or some such nonsense.
What's Prince Nekhlyudov
so excited about?
He isn't the one
who's going to Siberia.
Well, he's young.
Now, about these radicals,
we've got to show no leniency.
They're getting dangerous,
these fellows.
What, back again?
What have they done to you?
What happened, Katusha?
Siberia... hard labor in the mines.
Oh, don't they fear the Lord,
the cursed soul-slayers...
sentencing a girl for nothing.
- How many years?
- Five.
If you'd had money to hire
a good lawyer, they'd have let you off.
There's that one...
Oh, what's his name?
The hairy one with the long nose.
Why, he gets murderers acquitted
when they've got blood
wet on their hands.
Him? He wouldn't spit at you
for less than 3,000 rubles.
Have you any vodka?
- Can you pay for it?
- Yes.
That's better.
Now tell us how it happened.
I thought they were
going to let me off.
They all liked me.
I could see the men looking...
you know, the way they do?
But they sentenced me!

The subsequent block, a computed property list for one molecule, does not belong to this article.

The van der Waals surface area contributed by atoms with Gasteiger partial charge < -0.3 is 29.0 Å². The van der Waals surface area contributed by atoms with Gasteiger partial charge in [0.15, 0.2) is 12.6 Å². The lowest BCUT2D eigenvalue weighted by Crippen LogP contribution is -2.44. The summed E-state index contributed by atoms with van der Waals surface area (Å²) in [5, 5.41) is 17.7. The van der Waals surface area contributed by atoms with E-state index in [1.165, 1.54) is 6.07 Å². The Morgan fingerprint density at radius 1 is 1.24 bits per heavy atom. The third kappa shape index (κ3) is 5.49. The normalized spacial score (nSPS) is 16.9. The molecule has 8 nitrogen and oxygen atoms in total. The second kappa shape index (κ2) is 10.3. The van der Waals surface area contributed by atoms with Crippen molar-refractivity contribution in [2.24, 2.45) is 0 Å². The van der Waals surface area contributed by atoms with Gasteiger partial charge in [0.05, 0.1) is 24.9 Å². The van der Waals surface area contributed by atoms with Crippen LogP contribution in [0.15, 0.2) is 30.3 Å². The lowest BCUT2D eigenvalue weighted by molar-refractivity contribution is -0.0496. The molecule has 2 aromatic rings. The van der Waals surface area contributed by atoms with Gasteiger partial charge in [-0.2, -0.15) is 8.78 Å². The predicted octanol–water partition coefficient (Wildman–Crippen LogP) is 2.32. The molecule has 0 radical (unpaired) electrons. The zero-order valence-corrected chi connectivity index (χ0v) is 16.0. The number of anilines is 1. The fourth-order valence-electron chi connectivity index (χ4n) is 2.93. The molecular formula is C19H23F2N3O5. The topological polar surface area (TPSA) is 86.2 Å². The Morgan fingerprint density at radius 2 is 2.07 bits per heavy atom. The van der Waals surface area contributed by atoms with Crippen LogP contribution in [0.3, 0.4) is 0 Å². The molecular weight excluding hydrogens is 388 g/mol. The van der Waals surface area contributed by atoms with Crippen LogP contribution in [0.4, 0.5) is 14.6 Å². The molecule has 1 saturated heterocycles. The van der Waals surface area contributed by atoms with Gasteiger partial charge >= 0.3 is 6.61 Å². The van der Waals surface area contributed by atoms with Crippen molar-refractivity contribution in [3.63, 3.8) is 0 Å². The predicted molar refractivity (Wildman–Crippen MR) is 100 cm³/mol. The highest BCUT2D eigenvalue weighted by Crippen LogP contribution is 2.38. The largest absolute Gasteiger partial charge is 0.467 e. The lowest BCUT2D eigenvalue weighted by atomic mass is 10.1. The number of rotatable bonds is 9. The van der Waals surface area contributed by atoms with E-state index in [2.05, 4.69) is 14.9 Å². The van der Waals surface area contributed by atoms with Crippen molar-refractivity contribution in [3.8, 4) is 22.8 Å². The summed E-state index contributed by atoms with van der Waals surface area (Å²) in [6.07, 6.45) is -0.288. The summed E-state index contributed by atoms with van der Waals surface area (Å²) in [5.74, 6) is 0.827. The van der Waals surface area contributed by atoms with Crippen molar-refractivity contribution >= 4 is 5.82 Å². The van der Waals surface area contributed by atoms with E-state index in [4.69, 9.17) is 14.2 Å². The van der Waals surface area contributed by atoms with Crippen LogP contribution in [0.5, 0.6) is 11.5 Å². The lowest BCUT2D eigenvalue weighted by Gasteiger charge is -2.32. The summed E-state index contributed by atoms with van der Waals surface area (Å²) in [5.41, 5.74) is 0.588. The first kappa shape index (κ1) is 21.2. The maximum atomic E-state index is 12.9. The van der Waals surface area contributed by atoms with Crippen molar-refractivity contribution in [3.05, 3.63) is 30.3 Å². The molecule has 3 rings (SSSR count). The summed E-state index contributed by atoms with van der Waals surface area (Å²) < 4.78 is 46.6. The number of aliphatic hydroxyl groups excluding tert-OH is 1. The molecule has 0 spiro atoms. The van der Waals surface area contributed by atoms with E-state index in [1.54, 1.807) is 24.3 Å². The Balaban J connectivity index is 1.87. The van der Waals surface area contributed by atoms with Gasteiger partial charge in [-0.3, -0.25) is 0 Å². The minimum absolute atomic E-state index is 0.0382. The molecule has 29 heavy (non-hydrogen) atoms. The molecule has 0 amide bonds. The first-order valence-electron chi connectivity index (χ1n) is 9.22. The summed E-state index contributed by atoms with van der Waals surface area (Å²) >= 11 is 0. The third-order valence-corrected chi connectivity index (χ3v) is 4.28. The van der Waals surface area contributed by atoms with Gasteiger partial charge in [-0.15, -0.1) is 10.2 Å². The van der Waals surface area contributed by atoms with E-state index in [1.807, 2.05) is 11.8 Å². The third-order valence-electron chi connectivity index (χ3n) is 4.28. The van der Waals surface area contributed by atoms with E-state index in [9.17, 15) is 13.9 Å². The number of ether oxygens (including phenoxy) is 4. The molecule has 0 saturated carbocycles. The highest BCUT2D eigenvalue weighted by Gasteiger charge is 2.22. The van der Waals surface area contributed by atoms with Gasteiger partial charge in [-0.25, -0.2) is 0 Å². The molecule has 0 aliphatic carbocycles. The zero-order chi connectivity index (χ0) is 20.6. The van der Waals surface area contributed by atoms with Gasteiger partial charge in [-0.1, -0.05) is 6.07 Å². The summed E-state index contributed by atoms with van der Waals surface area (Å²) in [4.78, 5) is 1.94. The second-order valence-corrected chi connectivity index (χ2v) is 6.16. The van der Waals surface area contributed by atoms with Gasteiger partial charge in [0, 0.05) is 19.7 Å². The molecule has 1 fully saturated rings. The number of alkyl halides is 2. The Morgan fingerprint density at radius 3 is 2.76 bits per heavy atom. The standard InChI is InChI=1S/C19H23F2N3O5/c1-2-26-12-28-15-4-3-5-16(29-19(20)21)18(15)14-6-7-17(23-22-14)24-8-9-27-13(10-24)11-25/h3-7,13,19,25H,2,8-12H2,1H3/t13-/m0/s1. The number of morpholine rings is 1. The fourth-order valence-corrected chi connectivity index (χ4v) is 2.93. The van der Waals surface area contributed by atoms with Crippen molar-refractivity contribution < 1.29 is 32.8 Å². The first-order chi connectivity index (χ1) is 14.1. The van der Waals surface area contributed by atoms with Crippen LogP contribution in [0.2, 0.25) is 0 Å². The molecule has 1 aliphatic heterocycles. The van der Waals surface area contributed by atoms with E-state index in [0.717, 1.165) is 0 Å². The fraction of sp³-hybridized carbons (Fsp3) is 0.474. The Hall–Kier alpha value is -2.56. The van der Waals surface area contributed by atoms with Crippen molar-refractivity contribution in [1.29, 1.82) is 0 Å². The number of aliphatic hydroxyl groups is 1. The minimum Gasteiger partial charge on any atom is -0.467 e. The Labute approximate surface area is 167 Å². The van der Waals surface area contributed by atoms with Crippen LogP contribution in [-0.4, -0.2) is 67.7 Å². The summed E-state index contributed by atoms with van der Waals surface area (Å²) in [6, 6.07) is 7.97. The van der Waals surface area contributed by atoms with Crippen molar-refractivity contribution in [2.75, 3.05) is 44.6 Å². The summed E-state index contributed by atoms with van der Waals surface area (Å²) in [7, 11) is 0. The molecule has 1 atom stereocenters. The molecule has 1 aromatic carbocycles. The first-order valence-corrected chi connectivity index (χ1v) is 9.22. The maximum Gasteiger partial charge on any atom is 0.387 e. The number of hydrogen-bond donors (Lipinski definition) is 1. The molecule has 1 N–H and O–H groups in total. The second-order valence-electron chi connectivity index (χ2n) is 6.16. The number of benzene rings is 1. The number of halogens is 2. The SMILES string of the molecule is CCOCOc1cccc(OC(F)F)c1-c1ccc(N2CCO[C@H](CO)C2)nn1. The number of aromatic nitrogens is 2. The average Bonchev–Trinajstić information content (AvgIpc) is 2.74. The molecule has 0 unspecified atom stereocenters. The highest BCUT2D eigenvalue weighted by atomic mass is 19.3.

You should have made up
to some of them before the trial.
Then you'd have been all right.
What are you doing down here?
Did you smell the vodka?
Your chatter's not wanted, convict.
What are you?
Don't you come near me
or I'll murder you.
Fighting, eh?
Come here.
I'll teach you to maul each other.
All right, you.
- What are they giving us today?
- They call it potato soup.
How do they expect us to eat this?
- We fed better to our swine.
- Stop complaining.
You have food
and lodging here, of a sort.
Wait. Wait until you get to Siberia.
Hush! They've just sent her there.
What were you accused of?
Poisoning a man and robbing him.
I'm not guilty of either.
You're guilty of being poor...
as we all are.
In the eyes of our rulers,
that condemns us.
And they throw us into prison.
We have no money...
we can't buy our freedom,
and so we're sent to Siberia.
We're poor... therefore, we're lost.
Hush, Simonson! Hush!
- What is your name?
- Gregory Simonson.
- You wrote a book?
- A few.
Land and...
Land and... Freedom.
Land and Freedom!
I wrote that a long time ago.
Yes, a long time ago.
What did they get you for?
That's a crime, too.
If you dare to raise your voice
against injustice,
you also go to Siberia!
Because sometimes,